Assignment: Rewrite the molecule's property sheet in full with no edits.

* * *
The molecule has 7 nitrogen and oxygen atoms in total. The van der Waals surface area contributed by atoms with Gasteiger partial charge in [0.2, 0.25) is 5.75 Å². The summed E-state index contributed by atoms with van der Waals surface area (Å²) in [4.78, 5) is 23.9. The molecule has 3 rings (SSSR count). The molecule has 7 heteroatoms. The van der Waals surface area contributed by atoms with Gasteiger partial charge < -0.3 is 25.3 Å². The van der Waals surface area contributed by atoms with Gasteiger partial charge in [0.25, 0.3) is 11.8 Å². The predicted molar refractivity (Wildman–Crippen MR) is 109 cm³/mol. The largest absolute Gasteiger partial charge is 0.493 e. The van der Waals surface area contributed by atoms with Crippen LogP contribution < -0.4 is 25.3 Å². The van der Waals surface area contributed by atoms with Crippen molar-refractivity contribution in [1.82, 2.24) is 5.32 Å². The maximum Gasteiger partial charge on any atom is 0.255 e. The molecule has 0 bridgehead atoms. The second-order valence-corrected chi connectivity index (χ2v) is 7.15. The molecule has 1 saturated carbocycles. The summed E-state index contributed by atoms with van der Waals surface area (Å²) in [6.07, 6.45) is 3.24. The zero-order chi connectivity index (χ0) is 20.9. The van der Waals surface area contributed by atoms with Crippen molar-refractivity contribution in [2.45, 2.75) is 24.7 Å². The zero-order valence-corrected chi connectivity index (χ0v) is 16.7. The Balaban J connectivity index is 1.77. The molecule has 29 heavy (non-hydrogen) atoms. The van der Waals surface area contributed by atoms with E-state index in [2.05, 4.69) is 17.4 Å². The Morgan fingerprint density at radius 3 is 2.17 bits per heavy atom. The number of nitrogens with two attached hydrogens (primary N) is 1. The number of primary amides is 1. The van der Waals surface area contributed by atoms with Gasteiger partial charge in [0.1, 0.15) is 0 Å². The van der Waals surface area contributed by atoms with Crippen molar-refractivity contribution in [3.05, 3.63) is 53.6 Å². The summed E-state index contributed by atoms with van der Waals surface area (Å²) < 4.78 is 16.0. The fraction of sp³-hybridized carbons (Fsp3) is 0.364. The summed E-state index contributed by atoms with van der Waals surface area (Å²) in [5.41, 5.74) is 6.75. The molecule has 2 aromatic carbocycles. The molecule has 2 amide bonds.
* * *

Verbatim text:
The molecule has 7 nitrogen and oxygen atoms in total. The van der Waals surface area contributed by atoms with Gasteiger partial charge in [0.2, 0.25) is 5.75 Å². The summed E-state index contributed by atoms with van der Waals surface area (Å²) in [4.78, 5) is 23.9. The molecule has 3 rings (SSSR count). The molecule has 7 heteroatoms. The van der Waals surface area contributed by atoms with Gasteiger partial charge < -0.3 is 25.3 Å². The van der Waals surface area contributed by atoms with Gasteiger partial charge in [0.25, 0.3) is 11.8 Å². The predicted molar refractivity (Wildman–Crippen MR) is 109 cm³/mol. The largest absolute Gasteiger partial charge is 0.493 e. The van der Waals surface area contributed by atoms with Crippen LogP contribution < -0.4 is 25.3 Å². The van der Waals surface area contributed by atoms with Crippen molar-refractivity contribution in [1.82, 2.24) is 5.32 Å². The maximum Gasteiger partial charge on any atom is 0.255 e. The molecule has 0 bridgehead atoms. The second-order valence-corrected chi connectivity index (χ2v) is 7.15. The molecule has 1 saturated carbocycles. The summed E-state index contributed by atoms with van der Waals surface area (Å²) in [6.07, 6.45) is 3.24. The zero-order chi connectivity index (χ0) is 20.9. The van der Waals surface area contributed by atoms with Crippen molar-refractivity contribution in [2.45, 2.75) is 24.7 Å². The zero-order valence-corrected chi connectivity index (χ0v) is 16.7. The Balaban J connectivity index is 1.77. The molecule has 29 heavy (non-hydrogen) atoms. The van der Waals surface area contributed by atoms with E-state index in [2.05, 4.69) is 17.4 Å². The Morgan fingerprint density at radius 3 is 2.17 bits per heavy atom. The number of nitrogens with two attached hydrogens (primary N) is 1. The number of primary amides is 1. The van der Waals surface area contributed by atoms with Gasteiger partial charge in [0.1, 0.15) is 0 Å². The van der Waals surface area contributed by atoms with Crippen molar-refractivity contribution in [3.05, 3.63) is 53.6 Å². The summed E-state index contributed by atoms with van der Waals surface area (Å²) < 4.78 is 16.0. The fraction of sp³-hybridized carbons (Fsp3) is 0.364. The summed E-state index contributed by atoms with van der Waals surface area (Å²) in [5.41, 5.74) is 6.75. The molecule has 2 aromatic carbocycles. The molecule has 2 amide bonds.